2012 Player Profile: Starlin Castro
Castro has proved himself as the Cubs’ top player and will be in Chicago through the end of the decade. (Photo by Stephen Green)
2012 Positions Played: SS (100%)
2012 Batting (AVG/OBP/SLG): .283/.323/.430 in 691 PA
2012 Wins Above Replacement (Fangraphs): 3.3
2013 Contract Status: Signed (through 2019, plus club option)
When Theo Epstein joined the Cubs, he said the organization would focus on acquiring impact talent. He did, however, know he had one out of the box in shortstop Starlin Castro.
In August, the Cubs locked up Castro through the end of the decade, buying up three years of his free-agency eligibility (with the option to snag a fourth, in 2020). The idea behind an extension like this is simple: The player gains security from the risks of injury and underperformance, while the team in turn gets cost certainty and the chance to hold a true bargain contract.
Castro’s extension has an additional feature, however—a relatively flat salary structure. The reported annual salaries range from $5 million in the first year to $11 million in the last. The takeaway is that Castro’s contract shouldn’t ever become a burden to the team. It’s common for general managers to backload contracts so that they can maximize their payroll flexibility in the present while, presumably, planning for the future. Instead, Epstein and Jed Hoyer have sent a real signal here of their long-term thinking and intentions to build a consistent winner.
Since Castro’s hit tool already is so strong—somewhere around plus-plus, or a 70 grade on the 20-80 scouting scale—his approach becomes the key to unlocking another level in his game. And there’s reason to believe there was real progress made in that area under manager Dale Sveum and hitting coach James Rowson.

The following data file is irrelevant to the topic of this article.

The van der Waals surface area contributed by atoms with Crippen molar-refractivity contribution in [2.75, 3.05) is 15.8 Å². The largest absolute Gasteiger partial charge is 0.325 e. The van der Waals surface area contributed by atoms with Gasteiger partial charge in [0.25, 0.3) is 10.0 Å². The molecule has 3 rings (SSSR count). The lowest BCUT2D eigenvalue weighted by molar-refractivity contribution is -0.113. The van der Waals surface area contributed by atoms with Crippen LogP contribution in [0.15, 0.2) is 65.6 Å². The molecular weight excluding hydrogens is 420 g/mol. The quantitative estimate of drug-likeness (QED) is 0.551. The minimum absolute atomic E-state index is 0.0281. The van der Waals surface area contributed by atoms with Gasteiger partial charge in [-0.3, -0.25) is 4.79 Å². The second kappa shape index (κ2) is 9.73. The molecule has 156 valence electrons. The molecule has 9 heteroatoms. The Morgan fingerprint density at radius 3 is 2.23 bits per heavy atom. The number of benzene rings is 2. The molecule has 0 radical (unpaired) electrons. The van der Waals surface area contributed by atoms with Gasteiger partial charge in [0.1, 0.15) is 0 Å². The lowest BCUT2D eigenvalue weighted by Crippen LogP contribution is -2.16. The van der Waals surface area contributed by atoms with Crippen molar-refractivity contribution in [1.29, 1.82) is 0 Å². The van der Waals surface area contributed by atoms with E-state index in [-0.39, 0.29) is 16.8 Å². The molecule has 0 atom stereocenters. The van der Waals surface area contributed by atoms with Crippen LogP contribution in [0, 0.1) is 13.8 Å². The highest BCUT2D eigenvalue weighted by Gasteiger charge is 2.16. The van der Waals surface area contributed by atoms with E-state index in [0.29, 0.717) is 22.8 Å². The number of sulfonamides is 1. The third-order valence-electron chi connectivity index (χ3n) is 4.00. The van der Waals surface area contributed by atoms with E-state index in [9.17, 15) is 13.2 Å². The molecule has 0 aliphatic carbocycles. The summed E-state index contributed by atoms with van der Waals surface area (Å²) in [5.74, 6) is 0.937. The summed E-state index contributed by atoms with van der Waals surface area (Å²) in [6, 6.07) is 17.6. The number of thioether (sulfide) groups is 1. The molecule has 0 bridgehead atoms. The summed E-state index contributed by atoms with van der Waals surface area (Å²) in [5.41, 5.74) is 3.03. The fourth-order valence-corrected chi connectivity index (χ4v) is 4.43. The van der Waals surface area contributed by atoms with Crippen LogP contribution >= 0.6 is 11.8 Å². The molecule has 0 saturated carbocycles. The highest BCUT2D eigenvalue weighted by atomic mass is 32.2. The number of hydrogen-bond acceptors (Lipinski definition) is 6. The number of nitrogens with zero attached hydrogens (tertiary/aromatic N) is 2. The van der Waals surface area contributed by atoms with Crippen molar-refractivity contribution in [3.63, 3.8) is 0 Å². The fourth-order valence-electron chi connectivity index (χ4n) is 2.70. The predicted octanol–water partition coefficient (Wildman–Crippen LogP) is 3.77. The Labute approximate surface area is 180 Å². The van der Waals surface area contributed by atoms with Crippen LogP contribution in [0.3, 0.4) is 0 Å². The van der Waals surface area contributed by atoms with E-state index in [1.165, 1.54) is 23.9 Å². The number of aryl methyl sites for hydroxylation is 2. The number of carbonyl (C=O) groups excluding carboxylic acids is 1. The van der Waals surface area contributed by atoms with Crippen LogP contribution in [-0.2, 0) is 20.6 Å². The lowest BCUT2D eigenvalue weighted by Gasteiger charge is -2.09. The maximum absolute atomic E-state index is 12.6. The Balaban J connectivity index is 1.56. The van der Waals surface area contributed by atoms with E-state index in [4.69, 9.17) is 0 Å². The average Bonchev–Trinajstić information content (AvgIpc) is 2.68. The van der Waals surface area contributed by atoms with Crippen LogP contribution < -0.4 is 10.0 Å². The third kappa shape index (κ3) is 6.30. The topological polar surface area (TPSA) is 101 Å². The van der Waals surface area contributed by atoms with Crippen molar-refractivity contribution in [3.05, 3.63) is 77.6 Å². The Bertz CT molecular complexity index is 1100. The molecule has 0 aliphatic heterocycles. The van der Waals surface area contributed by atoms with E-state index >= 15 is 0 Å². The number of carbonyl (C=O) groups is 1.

The 22-year-old’s walk rate by month tells a visible story of improvement. Entering 2012, Castro’s career standard was just over 5 percent, and he was trailing that below-average figure pretty well over the season’s first three months. But starting in July, he made tangible strides in his plate discipline that brought him closer to the NL non-pitcher average of 8 percent walks. His strikeout rate showed an opposite trend overall, peaking at 18 percent in June before dropping to 14, 16 and finally 9 in the last three months.
Let’s take a closer look with PITCHf/x location data, as presented by BrooksBaseball.net and Baseball Prospectus (player card), to see if we can identify a difference in Castro’s first- and second-half approaches.
In the first half of the season, Castro was susceptible to swinging at any pitches middle-in to inside, including those off the plate or above/below the zone. In the second half, he cut his chase percentage in these areas significantly, to the tune of about 13 percentage points. He correspondingly let loose on more pitches in the zone, and he did more damage on pitches low and in.
(Note: The outside edges here are to scale—so they include pitches within about seven inches of the strike zone, not further.)
Another part of Castro’s game that appeared to improve this season was his defense, where he showed above-average range and more consistent throwing. He got to balls at a higher rate than before, especially relative to the league. A lot of that credit goes to Sveum, bench coach Jamie Quirk and the front-office analysts whose intel better positioned Cubs fielders than in the past. But their indirect effect on Castro’s improved throwing was also apparent. In 2012, Castro made a throwing error on 1.7 percent of his chances (assists plus throwing errors). That was half the rate from 2011.
Now, Castro didn’t universally show improvement this year, as his .283 batting average was the lowest of his career—and it brought his on-base percentage down with it. But there appears to be meaningful under-the-hood development. It’s a positive trend that the Cubs organization is betting continues over the next several seasons.